Coronary Artery Calcium Increased in Psoriasis Patients

This article originally appeared here.
Share this content:
Coronary Artery Calcium Increased in Psoriasis Patients
Coronary Artery Calcium Increased in Psoriasis Patients

FRIDAY, Aug. 26, 2016 (HealthDay News) -- Increased coronary artery calcium, indicative of asymptomatic coronary atherosclerosis, is apparent in patients with psoriasis, and similar to that seen in patients with type 2 diabetes, according to a study published online Aug. 24 in JAMA Dermatology.

Bobbak Mansouri, M.D., from the Baylor University Medical Center in Dallas, and colleagues recruited 387 patients from specialty outpatient clinics with either moderate to severe psoriasis without type 2 diabetes; type 2 diabetes without psoriasis or other inflammatory diseases; and controls without psoriasis, type 2 diabetes, or other inflammatory diseases.

The researchers found that, similar to patients with type 2 diabetes, patients with psoriasis had low cardiovascular risk on the Framingham Risk Score, but had a high prevalence of cardiovascular and cardiometabolic risk factors. Psoriasis was associated with coronary artery calcium in a fully adjusted model, similar to the association in type 2 diabetes. In the fully adjusted model, likelihood ratio testing revealed incremental value for psoriasis in predicting coronary artery calcium. There was an independent association for psoriasis with the presence of any coronary artery calcium in fully adjusted models; for type 2 diabetes, the correlation was no longer significant after addition of body mass index to the model.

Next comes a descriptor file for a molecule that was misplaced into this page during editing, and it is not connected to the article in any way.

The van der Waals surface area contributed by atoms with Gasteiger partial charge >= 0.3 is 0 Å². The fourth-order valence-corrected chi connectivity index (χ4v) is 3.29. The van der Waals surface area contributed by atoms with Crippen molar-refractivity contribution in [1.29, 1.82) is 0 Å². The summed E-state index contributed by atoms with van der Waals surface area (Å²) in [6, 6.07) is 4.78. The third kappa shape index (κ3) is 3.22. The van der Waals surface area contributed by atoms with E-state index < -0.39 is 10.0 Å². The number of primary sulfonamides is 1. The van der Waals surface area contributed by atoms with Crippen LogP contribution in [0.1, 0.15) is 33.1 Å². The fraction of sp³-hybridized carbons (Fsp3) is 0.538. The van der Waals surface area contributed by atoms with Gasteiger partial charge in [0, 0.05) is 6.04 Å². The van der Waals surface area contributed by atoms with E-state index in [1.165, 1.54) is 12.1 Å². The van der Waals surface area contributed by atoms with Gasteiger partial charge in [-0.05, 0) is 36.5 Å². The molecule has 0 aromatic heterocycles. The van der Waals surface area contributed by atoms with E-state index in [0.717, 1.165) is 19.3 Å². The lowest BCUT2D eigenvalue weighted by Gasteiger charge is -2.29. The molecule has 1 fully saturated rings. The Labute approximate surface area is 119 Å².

"Major educational efforts for patients and physicians should be undertaken to reduce the burden of cardiovascular disease in patients with psoriasis," the authors write.

Several authors disclosed financial ties to the biopharmaceutical industry.

Abstract
Full Text

Share this content:

is free, fast, and customized just for you!

Already a member?

Sign In Now »


Sign up for myCME e-newsletters


Drug Lookup

Browse drugs by: BrandGenericDisease

More in Home

Diagnosis of Infantile Spasms Too Often Delayed

Diagnosis of Infantile Spasms Too Often Delayed

Parents, doctors may not recognize infantile spasms early enough to prevent brain damage

Patient Mortality Up With End-of-Rotation Team Transition

Patient Mortality Up With End-of-Rotation Team Transition

Adherence to national recommendations regarding ideal rotation policies ranged from 6 to 67 percent

Pubic Hair Grooming Tied to Heightened Risk of STIs

Pubic Hair Grooming Tied to Heightened Risk of ...

Researchers find extreme groomers have four-fold risk of contracting sexually transmitted infection

is free, fast, and customized just for you!

Already a member?

Sign In Now »